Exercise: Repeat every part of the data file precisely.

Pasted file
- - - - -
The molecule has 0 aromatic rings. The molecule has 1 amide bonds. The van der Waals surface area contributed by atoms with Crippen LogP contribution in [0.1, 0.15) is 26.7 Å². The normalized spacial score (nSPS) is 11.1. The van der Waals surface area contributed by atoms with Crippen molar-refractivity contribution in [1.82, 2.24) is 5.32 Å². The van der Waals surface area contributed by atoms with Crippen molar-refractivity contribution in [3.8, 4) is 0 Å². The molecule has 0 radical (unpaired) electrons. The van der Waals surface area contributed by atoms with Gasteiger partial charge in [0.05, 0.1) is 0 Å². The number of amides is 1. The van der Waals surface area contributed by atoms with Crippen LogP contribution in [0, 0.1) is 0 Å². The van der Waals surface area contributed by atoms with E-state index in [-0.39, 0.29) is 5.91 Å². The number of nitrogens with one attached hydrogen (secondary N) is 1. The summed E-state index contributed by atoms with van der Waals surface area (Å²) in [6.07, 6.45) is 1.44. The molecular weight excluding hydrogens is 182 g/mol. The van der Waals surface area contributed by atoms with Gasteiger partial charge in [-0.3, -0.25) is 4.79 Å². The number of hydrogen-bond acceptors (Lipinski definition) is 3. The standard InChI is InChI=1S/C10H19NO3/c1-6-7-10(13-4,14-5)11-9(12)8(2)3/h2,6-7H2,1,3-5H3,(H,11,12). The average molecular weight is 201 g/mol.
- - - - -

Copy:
The molecule has 0 aromatic rings. The molecule has 1 amide bonds. The van der Waals surface area contributed by atoms with Crippen LogP contribution in [0.1, 0.15) is 26.7 Å². The normalized spacial score (nSPS) is 11.1. The van der Waals surface area contributed by atoms with Crippen molar-refractivity contribution in [1.82, 2.24) is 5.32 Å². The van der Waals surface area contributed by atoms with Crippen molar-refractivity contribution in [3.8, 4) is 0 Å². The molecule has 0 radical (unpaired) electrons. The van der Waals surface area contributed by atoms with Gasteiger partial charge in [0.05, 0.1) is 0 Å². The number of amides is 1. The van der Waals surface area contributed by atoms with Crippen LogP contribution in [0, 0.1) is 0 Å². The van der Waals surface area contributed by atoms with E-state index in [-0.39, 0.29) is 5.91 Å². The number of nitrogens with one attached hydrogen (secondary N) is 1. The summed E-state index contributed by atoms with van der Waals surface area (Å²) in [6.07, 6.45) is 1.44. The molecular weight excluding hydrogens is 182 g/mol. The van der Waals surface area contributed by atoms with Gasteiger partial charge in [-0.3, -0.25) is 4.79 Å². The number of hydrogen-bond acceptors (Lipinski definition) is 3. The standard InChI is InChI=1S/C10H19NO3/c1-6-7-10(13-4,14-5)11-9(12)8(2)3/h2,6-7H2,1,3-5H3,(H,11,12). The average molecular weight is 201 g/mol.